The chapter explores some of the reforms of the public administration as a bureaucratic institution of government that have accompanied the rise of the New Public Management and Network Governance, and examines their consequences for the relationship between ‘person’ and ‘office’ in the practice of governmental administration. Although, Boltanski and Chiapello have little to say on the topic of public management reform, in itself something of a lacuna in their project, the chapter seeks to make connections, and draw some distinctions, too, with the analysis of the New Spirit of Capitalism that they they proffer. In so doing, the chapter draws attention to the manner in which bureaucratic practices in governmental administration, routinely represented as ‘anachronistic’ by contemporary reformers, can be seen to provide some useful illustrations of the ‘conservation standards’ appropriate to the political management of the state, including the management of ‘change ‘within the state. The chapter suggests that there is not only a suppleness and integrity to the practices of hierarchical bureaucracy that often eludes the gaze of its critics, but also that bureaucracy itself in producing predictability in a state's decisions, actually enhances, indeed, even constitutes, the freedom and flexibility of those operating within the state's field of vision.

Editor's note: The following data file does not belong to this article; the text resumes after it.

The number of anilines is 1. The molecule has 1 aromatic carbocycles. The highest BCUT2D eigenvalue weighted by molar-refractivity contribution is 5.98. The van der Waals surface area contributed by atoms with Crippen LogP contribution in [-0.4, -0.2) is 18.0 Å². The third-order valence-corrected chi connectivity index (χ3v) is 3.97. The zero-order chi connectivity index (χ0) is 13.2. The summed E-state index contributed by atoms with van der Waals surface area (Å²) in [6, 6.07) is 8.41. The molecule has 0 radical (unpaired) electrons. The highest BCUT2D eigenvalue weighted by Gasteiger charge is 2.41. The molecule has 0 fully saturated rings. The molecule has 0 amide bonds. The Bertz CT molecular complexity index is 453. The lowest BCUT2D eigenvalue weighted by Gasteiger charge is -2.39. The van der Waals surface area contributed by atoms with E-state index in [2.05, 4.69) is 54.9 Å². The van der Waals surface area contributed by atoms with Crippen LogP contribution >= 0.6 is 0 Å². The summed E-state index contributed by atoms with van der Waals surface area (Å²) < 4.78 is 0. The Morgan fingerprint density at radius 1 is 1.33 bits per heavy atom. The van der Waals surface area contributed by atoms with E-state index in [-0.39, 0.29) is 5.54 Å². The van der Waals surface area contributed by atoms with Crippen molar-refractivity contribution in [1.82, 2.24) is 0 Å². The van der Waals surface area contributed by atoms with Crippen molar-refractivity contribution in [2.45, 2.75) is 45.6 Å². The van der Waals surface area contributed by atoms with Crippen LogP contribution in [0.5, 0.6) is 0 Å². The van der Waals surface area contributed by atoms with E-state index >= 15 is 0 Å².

|Title of host publication||New Spirits of Capitalism : Crises, Justifications, and Dynamics|
|Editors||Paul du Gay, Glenn Morgan|
|Place of Publication||Oxford|
|Publisher||Oxford University Press|
|Publication status||Published - 2013|